What is the Quantity Theory of Money?

The quantity theory of money is a theory that variations in price relate to variations in the money supply. The most common version, sometimes called the "neo-quantity theory" or Fisherian theory, suggests there is a mechanical and fixed proportional relationship between changes in the money supply and the general price level. This popular, albeit controversial, formulation of the quantity theory of money is based upon an equation by American economist Irving Fisher.

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What Is The Quantity Theory Of Money?

Understanding the Quantity Theory of Money

The Fisher equation is calculated as:

M×V=P×Twhere:M=money supplyV=velocity of moneyP=average price levelT=volume of transactions in the economy\begin{aligned} &\text{M} \times \text{V} = \text{P} \times \text{T} \\ &\textbf{where:} \\ &\text{M} = \text{money supply} \\ &\text{V} = \text{velocity of money} \\ &\text{P} = \text{average price level} \\ &\text{T} = \text{volume of transactions in the economy} \\ \end{aligned}M×V=P×Twhere:M=money supplyV=velocity of moneyP=average price levelT=volume of transactions in the economy

Generally speaking, the quantity theory of money assumes that increases in the quantity of money tend to create inflation, and vice versa. For example, if the Federal Reserve or European Central Bank (ECB) doubled the supply of money in the economy, the long-run prices in the economy would tend to increase dramatically. This is because more money circulating in an economy would equal more demand and spending by consumers, driving prices north.

Economists disagree about how quickly and how proportionately prices adjust after a change in the quantity of money. The classical treatment in most economic textbooks is based on the Fisher Equation, but competing theories exist.

Key Takeaways

  • The quantity theory of money is a framework to understand price changes in relation to the supply of money in an economy. It assumes an increase in money supply creates inflation and vice versa.
  • The Irving Fisher model is most commonly-used to apply the theory. Other competing models were formulated by British economist John Maynard Keynes and Swedish economist Knut Wicksell.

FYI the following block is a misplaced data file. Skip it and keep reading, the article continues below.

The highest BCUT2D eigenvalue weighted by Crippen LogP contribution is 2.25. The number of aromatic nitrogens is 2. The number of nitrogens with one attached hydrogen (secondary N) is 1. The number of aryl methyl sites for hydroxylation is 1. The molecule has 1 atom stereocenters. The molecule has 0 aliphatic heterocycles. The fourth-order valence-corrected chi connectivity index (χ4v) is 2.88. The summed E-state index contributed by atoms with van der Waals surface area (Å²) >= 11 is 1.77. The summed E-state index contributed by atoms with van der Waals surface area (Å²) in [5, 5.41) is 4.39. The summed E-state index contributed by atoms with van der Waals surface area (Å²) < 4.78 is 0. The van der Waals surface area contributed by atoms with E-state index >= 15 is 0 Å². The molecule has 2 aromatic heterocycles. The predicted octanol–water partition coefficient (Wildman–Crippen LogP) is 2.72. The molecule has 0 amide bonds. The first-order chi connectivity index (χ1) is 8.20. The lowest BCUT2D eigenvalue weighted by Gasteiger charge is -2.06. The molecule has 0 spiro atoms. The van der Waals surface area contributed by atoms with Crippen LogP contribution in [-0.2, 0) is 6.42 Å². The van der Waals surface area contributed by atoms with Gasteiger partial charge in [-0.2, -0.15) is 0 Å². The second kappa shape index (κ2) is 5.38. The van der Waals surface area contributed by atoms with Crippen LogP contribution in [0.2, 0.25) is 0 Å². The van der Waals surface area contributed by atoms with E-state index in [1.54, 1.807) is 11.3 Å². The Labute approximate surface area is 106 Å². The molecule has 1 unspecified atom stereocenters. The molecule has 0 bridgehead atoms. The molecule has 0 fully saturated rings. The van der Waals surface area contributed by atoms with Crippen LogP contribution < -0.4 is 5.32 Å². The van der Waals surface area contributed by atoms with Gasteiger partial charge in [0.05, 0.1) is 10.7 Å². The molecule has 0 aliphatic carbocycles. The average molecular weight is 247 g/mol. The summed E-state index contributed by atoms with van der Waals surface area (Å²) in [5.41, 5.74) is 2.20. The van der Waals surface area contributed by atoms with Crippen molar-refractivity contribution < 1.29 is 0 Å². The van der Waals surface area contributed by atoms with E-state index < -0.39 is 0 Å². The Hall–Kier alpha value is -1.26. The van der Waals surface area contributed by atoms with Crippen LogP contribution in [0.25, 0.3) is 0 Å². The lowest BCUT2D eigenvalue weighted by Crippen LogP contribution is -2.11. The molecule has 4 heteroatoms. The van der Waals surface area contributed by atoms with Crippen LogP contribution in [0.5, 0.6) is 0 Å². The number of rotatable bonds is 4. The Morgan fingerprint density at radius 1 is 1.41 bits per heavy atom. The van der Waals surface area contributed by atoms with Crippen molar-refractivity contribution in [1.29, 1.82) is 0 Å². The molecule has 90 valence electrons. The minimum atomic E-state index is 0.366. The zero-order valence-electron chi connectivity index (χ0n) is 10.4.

• The other models are dynamic and posit an indirect relationship between money supply and price changes in an economy.

The Irving Fisher Model

The Fisher model has many strengths, including simplicity and applicability to mathematical models. However, it uses some spurious assumptions to generate its simplicity, including an insistence on proportional increases in the money supply, variable independence and emphasis on price stability.

Monetarist economics, usually associated with the Chicago school of economics, advocate the Fisher model. From their interpretation, monetarists often support a stable or consistent increase in money supply. While not all economists accept this view, more economists accept the monetarist claim that changes in the money supply cannot affect the real level of economic output in the long run.

Competing Quantity Theories

Keynesians more or less use the same framework as monetarists, with few exceptions. John Maynard Keynes rejected the direct relationship between M and P, as he felt it ignored the role of interest rates. Keynes also argued the process of money circulation is complicated and not direct, so individual prices for specific markets adapt differently to changes in the money supply. Keynes believed inflationary policies could help stimulate aggregate demand and boost short-term output to help an economy achieve full employment.

The most serious challenge to Fisher came from Swedish economist Knut Wicksell, whose theories developed in continental Europe, while Fisher's grew in the United States and Great Britain. Wicksell, along with later writers such as Ludwig von Mises and Joseph Schumpeter, agreed that increases in the quantity of money led to higher prices. However, an artificial stimulation of the money supply through the banking system would distort prices unevenly, particularly in the capital goods sectors. This, in turn, shifts real wealth unevenly and could even cause business cycles.

The dynamic Wicksellian and Keynesian models stand in contrast to the static Fisherian model. Unlike the monetarists, adherents to the later models don't advocate a stable price level in monetary policy.